A novel framework for estimating severity and transmissibility of 2009 A/H1N1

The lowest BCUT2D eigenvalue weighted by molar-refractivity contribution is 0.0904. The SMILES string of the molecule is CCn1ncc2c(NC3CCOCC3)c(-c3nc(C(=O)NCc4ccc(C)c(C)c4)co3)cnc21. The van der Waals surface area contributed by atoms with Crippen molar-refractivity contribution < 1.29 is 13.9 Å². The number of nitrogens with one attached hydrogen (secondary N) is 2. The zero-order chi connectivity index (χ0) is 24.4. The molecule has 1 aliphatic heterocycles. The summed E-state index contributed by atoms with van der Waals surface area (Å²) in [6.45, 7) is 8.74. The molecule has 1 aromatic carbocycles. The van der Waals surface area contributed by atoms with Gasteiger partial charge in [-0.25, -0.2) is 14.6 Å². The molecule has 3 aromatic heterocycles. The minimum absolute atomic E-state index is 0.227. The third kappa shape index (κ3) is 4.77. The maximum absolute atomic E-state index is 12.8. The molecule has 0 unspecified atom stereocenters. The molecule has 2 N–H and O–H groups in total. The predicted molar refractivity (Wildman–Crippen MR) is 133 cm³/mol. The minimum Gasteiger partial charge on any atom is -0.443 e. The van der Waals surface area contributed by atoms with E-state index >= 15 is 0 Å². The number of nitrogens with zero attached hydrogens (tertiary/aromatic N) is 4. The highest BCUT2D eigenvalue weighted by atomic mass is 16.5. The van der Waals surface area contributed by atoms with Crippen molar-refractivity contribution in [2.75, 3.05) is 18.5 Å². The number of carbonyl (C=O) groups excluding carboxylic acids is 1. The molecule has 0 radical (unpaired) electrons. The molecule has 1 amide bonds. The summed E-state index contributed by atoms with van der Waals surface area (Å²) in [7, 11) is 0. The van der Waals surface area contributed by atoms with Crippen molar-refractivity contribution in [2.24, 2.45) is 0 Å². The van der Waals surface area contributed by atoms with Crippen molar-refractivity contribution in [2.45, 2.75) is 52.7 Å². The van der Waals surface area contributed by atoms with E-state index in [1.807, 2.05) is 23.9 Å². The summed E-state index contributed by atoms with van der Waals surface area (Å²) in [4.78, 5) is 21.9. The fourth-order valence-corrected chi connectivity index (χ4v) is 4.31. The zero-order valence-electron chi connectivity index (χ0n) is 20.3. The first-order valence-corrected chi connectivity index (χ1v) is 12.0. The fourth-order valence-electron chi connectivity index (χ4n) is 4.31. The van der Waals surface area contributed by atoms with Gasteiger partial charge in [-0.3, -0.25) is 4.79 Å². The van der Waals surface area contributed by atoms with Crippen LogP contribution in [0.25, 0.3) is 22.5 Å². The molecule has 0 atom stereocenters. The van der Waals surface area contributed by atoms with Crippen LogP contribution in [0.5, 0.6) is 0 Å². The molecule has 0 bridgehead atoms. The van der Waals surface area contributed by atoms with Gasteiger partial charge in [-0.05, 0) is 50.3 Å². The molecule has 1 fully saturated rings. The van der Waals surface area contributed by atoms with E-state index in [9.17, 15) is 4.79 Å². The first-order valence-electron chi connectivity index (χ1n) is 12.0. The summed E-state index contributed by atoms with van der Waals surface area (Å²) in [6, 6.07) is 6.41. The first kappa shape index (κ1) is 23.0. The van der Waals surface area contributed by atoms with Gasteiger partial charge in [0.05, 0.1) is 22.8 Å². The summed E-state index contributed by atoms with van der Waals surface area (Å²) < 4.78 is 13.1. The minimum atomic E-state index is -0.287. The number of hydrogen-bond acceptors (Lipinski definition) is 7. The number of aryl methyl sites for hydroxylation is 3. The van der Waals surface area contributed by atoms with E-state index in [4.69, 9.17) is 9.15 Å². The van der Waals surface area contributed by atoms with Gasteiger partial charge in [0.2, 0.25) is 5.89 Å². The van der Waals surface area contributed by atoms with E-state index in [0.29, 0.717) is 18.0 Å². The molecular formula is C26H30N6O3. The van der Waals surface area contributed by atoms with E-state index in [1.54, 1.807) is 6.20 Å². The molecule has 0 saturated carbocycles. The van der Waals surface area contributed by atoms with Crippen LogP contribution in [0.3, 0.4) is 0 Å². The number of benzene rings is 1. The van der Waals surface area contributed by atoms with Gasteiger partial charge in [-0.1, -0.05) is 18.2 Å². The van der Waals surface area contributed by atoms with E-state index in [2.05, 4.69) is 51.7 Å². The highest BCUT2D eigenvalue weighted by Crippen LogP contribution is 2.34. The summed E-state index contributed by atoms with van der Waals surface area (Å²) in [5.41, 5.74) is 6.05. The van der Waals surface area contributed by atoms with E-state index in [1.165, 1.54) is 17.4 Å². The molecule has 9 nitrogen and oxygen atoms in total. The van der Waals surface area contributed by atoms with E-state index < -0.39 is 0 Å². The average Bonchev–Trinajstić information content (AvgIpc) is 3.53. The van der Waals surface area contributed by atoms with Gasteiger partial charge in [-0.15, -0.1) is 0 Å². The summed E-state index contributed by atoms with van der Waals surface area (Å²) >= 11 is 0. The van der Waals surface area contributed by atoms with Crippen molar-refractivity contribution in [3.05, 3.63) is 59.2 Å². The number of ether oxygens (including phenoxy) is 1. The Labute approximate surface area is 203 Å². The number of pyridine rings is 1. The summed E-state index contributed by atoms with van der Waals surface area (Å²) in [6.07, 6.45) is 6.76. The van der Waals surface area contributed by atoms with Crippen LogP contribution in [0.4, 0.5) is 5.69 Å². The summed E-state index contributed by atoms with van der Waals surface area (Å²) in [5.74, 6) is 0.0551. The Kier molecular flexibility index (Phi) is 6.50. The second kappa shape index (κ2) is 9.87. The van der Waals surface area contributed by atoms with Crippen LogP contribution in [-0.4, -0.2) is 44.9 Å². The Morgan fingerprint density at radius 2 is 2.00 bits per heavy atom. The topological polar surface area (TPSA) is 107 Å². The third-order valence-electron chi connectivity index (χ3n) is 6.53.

Given limited number of useful methods to analyze household transmission data of influenza, House and colleagues went one important step forward. Specifically, they provided a framework that connects the final state of a stochastic epidemic model with a statistical estimation approach so that one can infer the risk of transmission within households using the data stratified by household size, while accounting for differential levels of case ascertainment. Case ascertainment is particularly important when not all suspected cases are laboratory tested for influenza or other respiratory viruses. In the House et al. study , the risk of household transmission, denoted by T, is theoretically regarded as a less biased measure of household transmissibility than the observed 'crude' secondary attack risk (that is, the proportion of household secondary cases among the total of susceptible household members). This is because the final size model using T addresses multiple chains of transmission in households and the dependence of the risk of infection between households . Using the parameter T, one may be able to assess the transmissibility in households without serious bias, such as, for example, those arising from household structure (for example, size and membership), community risk, and tertiary transmission or additional chains of transmission in households. To illustrate their estimation framework, House et al.  used an epidemiological dataset comprising 424 index cases from 424 separate households and their 1612 household contacts in Birmingham, one of the first cities in the UK to be affected by the 2009 pandemic. An overall secondary attack risk of infection was calculated at 39.7% (95% CI 34.9 to 44.0). They also showed that transmission risk at the household level based on laboratory confirmed A/H1N1 cases would be underestimated. A negative correlation between the transmission probability and household size was also identified. The authors also conducted a review of household transmission studies of 2009 A/H1N1 influenza, identifying large variation in estimates of T and secondary attack risks, which could be attributed to differences in household size distribution, underlying demographic characteristics (such as age structure), case ascertainment, and the effects of changes in population behaviors and specific public health interventions .